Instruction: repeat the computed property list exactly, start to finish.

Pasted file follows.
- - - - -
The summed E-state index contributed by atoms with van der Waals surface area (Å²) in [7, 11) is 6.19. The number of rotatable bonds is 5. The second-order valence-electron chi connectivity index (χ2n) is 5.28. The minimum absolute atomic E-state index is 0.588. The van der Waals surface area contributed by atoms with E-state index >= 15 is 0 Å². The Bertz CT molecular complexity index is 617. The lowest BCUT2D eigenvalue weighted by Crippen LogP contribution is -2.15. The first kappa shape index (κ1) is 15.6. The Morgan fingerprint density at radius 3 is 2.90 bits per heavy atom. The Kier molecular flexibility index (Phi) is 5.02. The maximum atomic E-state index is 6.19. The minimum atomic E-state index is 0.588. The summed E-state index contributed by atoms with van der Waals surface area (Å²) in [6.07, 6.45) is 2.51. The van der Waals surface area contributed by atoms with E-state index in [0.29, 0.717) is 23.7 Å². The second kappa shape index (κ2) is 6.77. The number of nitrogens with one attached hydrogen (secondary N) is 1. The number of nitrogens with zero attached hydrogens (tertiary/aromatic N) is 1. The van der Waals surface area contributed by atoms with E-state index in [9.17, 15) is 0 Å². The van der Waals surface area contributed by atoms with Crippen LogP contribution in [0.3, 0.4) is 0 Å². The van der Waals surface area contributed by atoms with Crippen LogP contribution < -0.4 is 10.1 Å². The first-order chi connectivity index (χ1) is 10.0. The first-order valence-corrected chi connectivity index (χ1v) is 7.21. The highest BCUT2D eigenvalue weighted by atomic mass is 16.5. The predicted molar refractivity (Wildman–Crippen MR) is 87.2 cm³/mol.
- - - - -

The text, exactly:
The summed E-state index contributed by atoms with van der Waals surface area (Å²) in [7, 11) is 6.19. The number of rotatable bonds is 5. The second-order valence-electron chi connectivity index (χ2n) is 5.28. The minimum absolute atomic E-state index is 0.588. The van der Waals surface area contributed by atoms with E-state index >= 15 is 0 Å². The Bertz CT molecular complexity index is 617. The lowest BCUT2D eigenvalue weighted by Crippen LogP contribution is -2.15. The first kappa shape index (κ1) is 15.6. The Morgan fingerprint density at radius 3 is 2.90 bits per heavy atom. The Kier molecular flexibility index (Phi) is 5.02. The maximum atomic E-state index is 6.19. The minimum atomic E-state index is 0.588. The summed E-state index contributed by atoms with van der Waals surface area (Å²) in [6.07, 6.45) is 2.51. The van der Waals surface area contributed by atoms with E-state index in [0.29, 0.717) is 23.7 Å². The second kappa shape index (κ2) is 6.77. The number of nitrogens with one attached hydrogen (secondary N) is 1. The number of nitrogens with zero attached hydrogens (tertiary/aromatic N) is 1. The van der Waals surface area contributed by atoms with E-state index in [9.17, 15) is 0 Å². The van der Waals surface area contributed by atoms with Crippen LogP contribution in [0.3, 0.4) is 0 Å². The van der Waals surface area contributed by atoms with Crippen LogP contribution < -0.4 is 10.1 Å². The first-order chi connectivity index (χ1) is 10.0. The first-order valence-corrected chi connectivity index (χ1v) is 7.21. The highest BCUT2D eigenvalue weighted by atomic mass is 16.5. The predicted molar refractivity (Wildman–Crippen MR) is 87.2 cm³/mol.